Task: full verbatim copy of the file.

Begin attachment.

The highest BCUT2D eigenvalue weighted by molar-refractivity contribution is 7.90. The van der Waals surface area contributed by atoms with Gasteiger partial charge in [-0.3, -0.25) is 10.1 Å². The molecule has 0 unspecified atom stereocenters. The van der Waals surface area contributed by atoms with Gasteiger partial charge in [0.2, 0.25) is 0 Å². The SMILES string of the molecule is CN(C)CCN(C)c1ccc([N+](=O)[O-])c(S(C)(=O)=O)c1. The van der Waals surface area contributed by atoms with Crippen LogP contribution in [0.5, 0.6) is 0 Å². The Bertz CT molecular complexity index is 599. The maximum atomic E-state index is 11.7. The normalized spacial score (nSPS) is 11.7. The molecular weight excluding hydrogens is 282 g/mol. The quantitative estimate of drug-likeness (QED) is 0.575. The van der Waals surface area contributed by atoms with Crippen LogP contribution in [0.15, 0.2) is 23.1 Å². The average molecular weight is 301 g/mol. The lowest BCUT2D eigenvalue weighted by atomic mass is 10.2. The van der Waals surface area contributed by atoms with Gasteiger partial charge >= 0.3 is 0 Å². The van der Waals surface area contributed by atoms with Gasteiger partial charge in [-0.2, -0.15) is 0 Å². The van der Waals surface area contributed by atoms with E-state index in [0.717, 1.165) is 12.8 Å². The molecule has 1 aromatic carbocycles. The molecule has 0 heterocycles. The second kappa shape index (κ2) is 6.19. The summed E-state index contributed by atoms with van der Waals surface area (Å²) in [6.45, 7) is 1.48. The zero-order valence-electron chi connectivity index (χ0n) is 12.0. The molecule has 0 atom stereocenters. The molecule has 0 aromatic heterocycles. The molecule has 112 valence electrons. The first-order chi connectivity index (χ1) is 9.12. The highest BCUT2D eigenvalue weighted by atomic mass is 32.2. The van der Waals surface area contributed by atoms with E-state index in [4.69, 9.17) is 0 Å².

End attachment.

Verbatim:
The highest BCUT2D eigenvalue weighted by molar-refractivity contribution is 7.90. The van der Waals surface area contributed by atoms with Gasteiger partial charge in [-0.3, -0.25) is 10.1 Å². The molecule has 0 unspecified atom stereocenters. The van der Waals surface area contributed by atoms with Gasteiger partial charge in [0.2, 0.25) is 0 Å². The SMILES string of the molecule is CN(C)CCN(C)c1ccc([N+](=O)[O-])c(S(C)(=O)=O)c1. The van der Waals surface area contributed by atoms with Crippen LogP contribution in [0.5, 0.6) is 0 Å². The Bertz CT molecular complexity index is 599. The maximum atomic E-state index is 11.7. The normalized spacial score (nSPS) is 11.7. The molecular weight excluding hydrogens is 282 g/mol. The quantitative estimate of drug-likeness (QED) is 0.575. The van der Waals surface area contributed by atoms with Crippen LogP contribution in [0.15, 0.2) is 23.1 Å². The average molecular weight is 301 g/mol. The lowest BCUT2D eigenvalue weighted by atomic mass is 10.2. The van der Waals surface area contributed by atoms with Gasteiger partial charge >= 0.3 is 0 Å². The van der Waals surface area contributed by atoms with Gasteiger partial charge in [-0.2, -0.15) is 0 Å². The van der Waals surface area contributed by atoms with E-state index in [0.717, 1.165) is 12.8 Å². The molecule has 1 aromatic carbocycles. The molecule has 0 heterocycles. The second kappa shape index (κ2) is 6.19. The summed E-state index contributed by atoms with van der Waals surface area (Å²) in [6.45, 7) is 1.48. The zero-order valence-electron chi connectivity index (χ0n) is 12.0. The molecule has 0 atom stereocenters. The molecule has 0 aromatic heterocycles. The molecule has 112 valence electrons. The first-order chi connectivity index (χ1) is 9.12. The highest BCUT2D eigenvalue weighted by atomic mass is 32.2. The van der Waals surface area contributed by atoms with E-state index in [4.69, 9.17) is 0 Å².